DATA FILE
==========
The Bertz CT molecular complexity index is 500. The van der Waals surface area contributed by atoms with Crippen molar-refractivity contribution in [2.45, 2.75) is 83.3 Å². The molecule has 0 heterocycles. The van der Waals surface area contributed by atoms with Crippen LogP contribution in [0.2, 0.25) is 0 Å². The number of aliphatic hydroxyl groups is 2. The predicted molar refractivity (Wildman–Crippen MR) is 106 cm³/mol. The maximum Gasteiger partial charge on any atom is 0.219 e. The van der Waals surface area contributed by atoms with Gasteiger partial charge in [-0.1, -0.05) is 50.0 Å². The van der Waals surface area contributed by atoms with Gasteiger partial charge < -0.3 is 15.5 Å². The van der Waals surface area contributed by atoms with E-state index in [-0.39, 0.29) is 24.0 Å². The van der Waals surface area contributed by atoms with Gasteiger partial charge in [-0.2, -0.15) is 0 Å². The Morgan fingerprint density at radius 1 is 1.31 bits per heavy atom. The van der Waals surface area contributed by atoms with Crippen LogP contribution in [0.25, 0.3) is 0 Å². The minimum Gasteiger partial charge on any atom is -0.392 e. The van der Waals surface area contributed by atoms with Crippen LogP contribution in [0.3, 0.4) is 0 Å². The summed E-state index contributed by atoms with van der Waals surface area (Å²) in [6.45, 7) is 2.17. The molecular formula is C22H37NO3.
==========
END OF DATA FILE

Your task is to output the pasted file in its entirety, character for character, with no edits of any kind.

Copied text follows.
The Bertz CT molecular complexity index is 500. The van der Waals surface area contributed by atoms with Crippen molar-refractivity contribution in [2.45, 2.75) is 83.3 Å². The molecule has 0 heterocycles. The van der Waals surface area contributed by atoms with Crippen LogP contribution in [0.2, 0.25) is 0 Å². The number of aliphatic hydroxyl groups is 2. The predicted molar refractivity (Wildman–Crippen MR) is 106 cm³/mol. The maximum Gasteiger partial charge on any atom is 0.219 e. The van der Waals surface area contributed by atoms with Gasteiger partial charge in [-0.1, -0.05) is 50.0 Å². The van der Waals surface area contributed by atoms with Gasteiger partial charge < -0.3 is 15.5 Å². The van der Waals surface area contributed by atoms with E-state index in [-0.39, 0.29) is 24.0 Å². The van der Waals surface area contributed by atoms with Gasteiger partial charge in [-0.2, -0.15) is 0 Å². The Morgan fingerprint density at radius 1 is 1.31 bits per heavy atom. The van der Waals surface area contributed by atoms with Crippen LogP contribution in [0.25, 0.3) is 0 Å². The minimum Gasteiger partial charge on any atom is -0.392 e. The van der Waals surface area contributed by atoms with Crippen LogP contribution in [0.3, 0.4) is 0 Å². The summed E-state index contributed by atoms with van der Waals surface area (Å²) in [6.45, 7) is 2.17. The molecular formula is C22H37NO3.